By Emma Berry
The 2021 breeding season was hit by the perfect storm of ongoing Covid travel restrictions and the end of the transition period that meant Britain's exit from the European Union is now complete.
Brexit has been a thorn in the industry's side for five years. For those in Britain who were opposed to it, it has long been considered a gratuitous act of economic self-harm for the country, but the damage done is not restricted to that island. Brexit has affected modes of operation for untold businesses within neighbouring European countries, and it has destroyed what has for more than 40 years helped to maintain a largely disease-free European Thoroughbred breeding herd: the Tripartite Agreement (TPA).
Increased red tape surrounding equine transportation between the UK and the EU post-Brexit, not to mention the uncertainty of potential delays at the borders, has led to a decrease in the movement of breeding stock of more than 60% this year among the former TPA countries. Keeping mares at home and using domestic stallions is understandable amid such turmoil, but in an industry that prides itself on its increasing globalisation, this is clearly not a situation which can be allowed to continue.
Breeders can be reassured, however, that work behind the scenes in regard to easing current restrictions brought about by the demise of the TPA has continued apace. At the forefront of these discussions and working parties is the industrious Dr Des Leadon, Chairman of the Veterinary Advisory Committee of the European Federation of Thoroughbred Breeders' Associations (EFTBA).
In this role, Leadon and EFTBA chairman Joe Hernon are in close contact not just with their colleagues in Ireland, but with representatives of the 20 association members in Britain, France, Germany and beyond, as well as national governments.
“The International Codes of Practice for the control of equine infectious diseases were the basis of the TPA, and the TPA could never have existed without these codes. The codes ensure that mares can only be covered if they have certificates from accredited laboratories to state that they are free from CEM, EVA and EIA. That industry-led system of testing and certification of freedom was recognised by the governments of the UK, Ireland and France over 40 years ago as the basis for the Tripartite Agreement and it is one of the most effective, proven disease-control systems that has ever been developed,” Leadon explained.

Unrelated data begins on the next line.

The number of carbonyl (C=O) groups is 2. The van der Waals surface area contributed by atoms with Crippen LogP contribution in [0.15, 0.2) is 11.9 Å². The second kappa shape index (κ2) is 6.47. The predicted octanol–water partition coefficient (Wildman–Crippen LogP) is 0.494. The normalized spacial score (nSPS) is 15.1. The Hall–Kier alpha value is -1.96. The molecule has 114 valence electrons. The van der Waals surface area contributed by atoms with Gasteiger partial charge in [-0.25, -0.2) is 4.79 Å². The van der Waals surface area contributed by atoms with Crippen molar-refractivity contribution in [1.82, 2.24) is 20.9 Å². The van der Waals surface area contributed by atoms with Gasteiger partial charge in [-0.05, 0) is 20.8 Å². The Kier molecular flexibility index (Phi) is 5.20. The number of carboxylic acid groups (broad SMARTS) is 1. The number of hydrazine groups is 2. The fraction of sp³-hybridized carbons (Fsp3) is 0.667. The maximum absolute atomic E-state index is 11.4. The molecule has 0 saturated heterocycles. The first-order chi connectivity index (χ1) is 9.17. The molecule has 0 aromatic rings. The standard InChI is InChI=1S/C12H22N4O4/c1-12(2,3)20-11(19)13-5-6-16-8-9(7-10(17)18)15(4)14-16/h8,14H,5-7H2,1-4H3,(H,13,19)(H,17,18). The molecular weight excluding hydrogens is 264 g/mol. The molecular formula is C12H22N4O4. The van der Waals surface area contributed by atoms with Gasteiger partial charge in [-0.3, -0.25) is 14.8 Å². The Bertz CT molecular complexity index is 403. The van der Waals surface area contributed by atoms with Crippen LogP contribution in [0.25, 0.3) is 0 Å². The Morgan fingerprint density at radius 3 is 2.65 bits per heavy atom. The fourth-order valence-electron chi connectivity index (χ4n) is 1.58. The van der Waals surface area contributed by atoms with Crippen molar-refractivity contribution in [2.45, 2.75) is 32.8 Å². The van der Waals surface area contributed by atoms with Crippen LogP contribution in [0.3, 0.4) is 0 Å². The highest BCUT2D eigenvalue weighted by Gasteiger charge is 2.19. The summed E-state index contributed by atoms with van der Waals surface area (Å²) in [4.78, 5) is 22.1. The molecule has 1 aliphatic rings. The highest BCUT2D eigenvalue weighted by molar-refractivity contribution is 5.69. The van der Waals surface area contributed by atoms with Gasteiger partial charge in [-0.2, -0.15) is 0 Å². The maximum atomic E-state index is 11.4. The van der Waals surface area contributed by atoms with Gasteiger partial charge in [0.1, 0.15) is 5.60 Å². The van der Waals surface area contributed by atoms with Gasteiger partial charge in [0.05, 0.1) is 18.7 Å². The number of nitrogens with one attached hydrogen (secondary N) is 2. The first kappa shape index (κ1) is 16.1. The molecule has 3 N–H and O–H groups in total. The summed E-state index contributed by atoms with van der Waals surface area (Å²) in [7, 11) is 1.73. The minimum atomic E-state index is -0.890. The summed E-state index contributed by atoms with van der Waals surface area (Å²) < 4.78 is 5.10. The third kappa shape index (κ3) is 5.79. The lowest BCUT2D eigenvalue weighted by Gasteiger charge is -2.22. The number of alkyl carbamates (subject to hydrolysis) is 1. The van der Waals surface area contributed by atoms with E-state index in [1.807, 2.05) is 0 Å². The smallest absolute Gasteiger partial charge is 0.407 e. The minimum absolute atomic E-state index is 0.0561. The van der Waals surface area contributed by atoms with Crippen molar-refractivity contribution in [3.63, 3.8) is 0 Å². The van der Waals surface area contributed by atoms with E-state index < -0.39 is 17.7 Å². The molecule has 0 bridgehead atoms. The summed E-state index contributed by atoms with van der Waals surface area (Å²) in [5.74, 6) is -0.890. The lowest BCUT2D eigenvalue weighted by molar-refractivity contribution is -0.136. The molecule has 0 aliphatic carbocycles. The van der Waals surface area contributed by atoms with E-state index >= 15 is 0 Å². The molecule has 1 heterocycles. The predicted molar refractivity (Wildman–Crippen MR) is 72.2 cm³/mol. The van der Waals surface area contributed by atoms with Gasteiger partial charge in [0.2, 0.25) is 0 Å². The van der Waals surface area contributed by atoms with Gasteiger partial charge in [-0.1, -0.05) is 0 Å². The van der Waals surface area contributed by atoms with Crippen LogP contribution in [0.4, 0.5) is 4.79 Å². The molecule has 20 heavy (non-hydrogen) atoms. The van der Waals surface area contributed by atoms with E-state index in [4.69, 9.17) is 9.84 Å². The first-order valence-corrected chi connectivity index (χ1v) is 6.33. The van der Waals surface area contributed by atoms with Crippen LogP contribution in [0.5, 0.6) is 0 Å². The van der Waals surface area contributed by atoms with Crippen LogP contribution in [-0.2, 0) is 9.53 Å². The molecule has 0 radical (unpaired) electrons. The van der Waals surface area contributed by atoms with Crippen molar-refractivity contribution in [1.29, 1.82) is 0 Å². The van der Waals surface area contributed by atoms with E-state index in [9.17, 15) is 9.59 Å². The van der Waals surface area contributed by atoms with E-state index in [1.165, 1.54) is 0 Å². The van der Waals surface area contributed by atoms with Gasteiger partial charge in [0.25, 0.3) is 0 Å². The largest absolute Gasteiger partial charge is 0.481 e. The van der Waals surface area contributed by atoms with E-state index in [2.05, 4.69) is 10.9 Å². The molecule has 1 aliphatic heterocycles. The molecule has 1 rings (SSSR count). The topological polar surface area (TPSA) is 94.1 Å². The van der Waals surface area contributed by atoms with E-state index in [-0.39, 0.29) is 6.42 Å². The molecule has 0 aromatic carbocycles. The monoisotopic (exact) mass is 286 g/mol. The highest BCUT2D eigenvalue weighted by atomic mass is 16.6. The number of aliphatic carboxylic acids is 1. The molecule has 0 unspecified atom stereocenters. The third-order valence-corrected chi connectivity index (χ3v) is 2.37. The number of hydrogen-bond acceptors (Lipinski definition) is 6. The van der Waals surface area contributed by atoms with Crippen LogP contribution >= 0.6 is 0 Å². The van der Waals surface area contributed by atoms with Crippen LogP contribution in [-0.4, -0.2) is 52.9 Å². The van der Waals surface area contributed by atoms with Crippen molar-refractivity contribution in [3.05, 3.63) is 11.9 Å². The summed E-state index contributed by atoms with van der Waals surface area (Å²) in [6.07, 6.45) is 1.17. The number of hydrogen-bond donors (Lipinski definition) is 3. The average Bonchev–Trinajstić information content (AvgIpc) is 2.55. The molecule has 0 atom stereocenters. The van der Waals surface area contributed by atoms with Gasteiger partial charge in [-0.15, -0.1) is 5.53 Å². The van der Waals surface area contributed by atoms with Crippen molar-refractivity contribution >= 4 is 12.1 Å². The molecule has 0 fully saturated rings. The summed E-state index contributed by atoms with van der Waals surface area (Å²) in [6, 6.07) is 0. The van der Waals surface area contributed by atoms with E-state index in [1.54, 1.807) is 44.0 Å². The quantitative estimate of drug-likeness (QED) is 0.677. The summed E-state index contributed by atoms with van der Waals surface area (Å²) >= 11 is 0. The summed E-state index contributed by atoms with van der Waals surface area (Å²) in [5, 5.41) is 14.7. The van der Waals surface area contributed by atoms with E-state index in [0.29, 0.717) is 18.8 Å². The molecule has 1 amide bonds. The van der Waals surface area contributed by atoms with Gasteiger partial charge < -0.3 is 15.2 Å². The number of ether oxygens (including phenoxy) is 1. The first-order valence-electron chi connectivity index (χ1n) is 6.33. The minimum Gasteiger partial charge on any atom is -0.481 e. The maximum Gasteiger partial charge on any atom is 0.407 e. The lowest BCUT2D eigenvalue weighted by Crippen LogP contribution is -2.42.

“With Brexit, the Tripartite Agreement was forfeited and we struggled to find something we could use in a way that we had used the TPA–not as a substitute but as something new. There is a degree of serendipity in this, however, because of the evolution of the digital passport. Weatherbys has played a pioneering role in the development of the ePassport, which will carry the horse's identity, pedigree and vaccine records, but the flexibility of that platform allows for the incorporation of the certificates of freedom from CEM, EIA and EVA.”
The Weatherbys ePassport, which is now available as an app and can be used by owners, breeders, stud farm managers and vets, came into existence last year in Ireland and the UK. It has been particularly useful in regard to the Return to Racing protocols set out in July 2020 with its facility to show the vaccination records of racehorses. The next step for the breeding industry will be the incorporation of that facility for breeding stock who can be denoted as being a 'High Health Breeding (HHB)' animal.
This term was officially approved at Wednesday's meeting of the International Codes of Practice Committee. Leadon will now be conferring with Simon Cooper of the International Stud Book Committee (ISBC) and Russell Ferris, chief executive of Weatherbys, with a view to progressing the insertion of this term into the ePassport format.